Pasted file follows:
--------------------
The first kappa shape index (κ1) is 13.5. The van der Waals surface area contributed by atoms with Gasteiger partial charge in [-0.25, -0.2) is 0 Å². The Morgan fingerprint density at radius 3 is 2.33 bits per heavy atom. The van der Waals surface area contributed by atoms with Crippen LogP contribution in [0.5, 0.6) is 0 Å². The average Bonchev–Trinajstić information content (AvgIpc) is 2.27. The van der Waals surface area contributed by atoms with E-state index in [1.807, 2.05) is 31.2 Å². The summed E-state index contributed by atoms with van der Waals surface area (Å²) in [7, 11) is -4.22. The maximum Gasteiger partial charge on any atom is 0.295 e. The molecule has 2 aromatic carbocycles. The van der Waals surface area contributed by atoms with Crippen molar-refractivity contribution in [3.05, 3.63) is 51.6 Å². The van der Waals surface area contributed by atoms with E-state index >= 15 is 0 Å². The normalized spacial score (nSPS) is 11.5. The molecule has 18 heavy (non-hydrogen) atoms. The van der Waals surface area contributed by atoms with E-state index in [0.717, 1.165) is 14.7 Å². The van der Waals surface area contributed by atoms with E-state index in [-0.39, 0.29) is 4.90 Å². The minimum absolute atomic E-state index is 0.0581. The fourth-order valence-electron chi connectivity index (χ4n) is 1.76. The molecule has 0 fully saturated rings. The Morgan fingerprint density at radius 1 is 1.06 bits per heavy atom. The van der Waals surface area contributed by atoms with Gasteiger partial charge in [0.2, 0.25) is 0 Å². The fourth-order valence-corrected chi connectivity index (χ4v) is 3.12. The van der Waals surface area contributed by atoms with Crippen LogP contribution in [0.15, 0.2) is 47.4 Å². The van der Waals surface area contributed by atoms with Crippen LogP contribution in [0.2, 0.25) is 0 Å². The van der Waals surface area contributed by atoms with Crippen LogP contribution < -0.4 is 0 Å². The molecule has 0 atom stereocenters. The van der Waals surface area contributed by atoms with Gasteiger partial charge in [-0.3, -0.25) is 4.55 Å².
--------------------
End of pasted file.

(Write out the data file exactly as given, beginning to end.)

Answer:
The first kappa shape index (κ1) is 13.5. The van der Waals surface area contributed by atoms with Gasteiger partial charge in [-0.25, -0.2) is 0 Å². The Morgan fingerprint density at radius 3 is 2.33 bits per heavy atom. The van der Waals surface area contributed by atoms with Crippen LogP contribution in [0.5, 0.6) is 0 Å². The average Bonchev–Trinajstić information content (AvgIpc) is 2.27. The van der Waals surface area contributed by atoms with E-state index in [1.807, 2.05) is 31.2 Å². The summed E-state index contributed by atoms with van der Waals surface area (Å²) in [7, 11) is -4.22. The maximum Gasteiger partial charge on any atom is 0.295 e. The molecule has 2 aromatic carbocycles. The van der Waals surface area contributed by atoms with Crippen molar-refractivity contribution in [3.05, 3.63) is 51.6 Å². The van der Waals surface area contributed by atoms with E-state index >= 15 is 0 Å². The normalized spacial score (nSPS) is 11.5. The molecule has 18 heavy (non-hydrogen) atoms. The van der Waals surface area contributed by atoms with E-state index in [0.717, 1.165) is 14.7 Å². The van der Waals surface area contributed by atoms with E-state index in [-0.39, 0.29) is 4.90 Å². The minimum absolute atomic E-state index is 0.0581. The fourth-order valence-electron chi connectivity index (χ4n) is 1.76. The molecule has 0 fully saturated rings. The Morgan fingerprint density at radius 1 is 1.06 bits per heavy atom. The van der Waals surface area contributed by atoms with Gasteiger partial charge in [0.2, 0.25) is 0 Å². The fourth-order valence-corrected chi connectivity index (χ4v) is 3.12. The van der Waals surface area contributed by atoms with Crippen LogP contribution in [0.15, 0.2) is 47.4 Å². The van der Waals surface area contributed by atoms with Crippen LogP contribution in [0.2, 0.25) is 0 Å². The van der Waals surface area contributed by atoms with Crippen LogP contribution < -0.4 is 0 Å². The molecule has 0 atom stereocenters. The van der Waals surface area contributed by atoms with Gasteiger partial charge in [-0.3, -0.25) is 4.55 Å².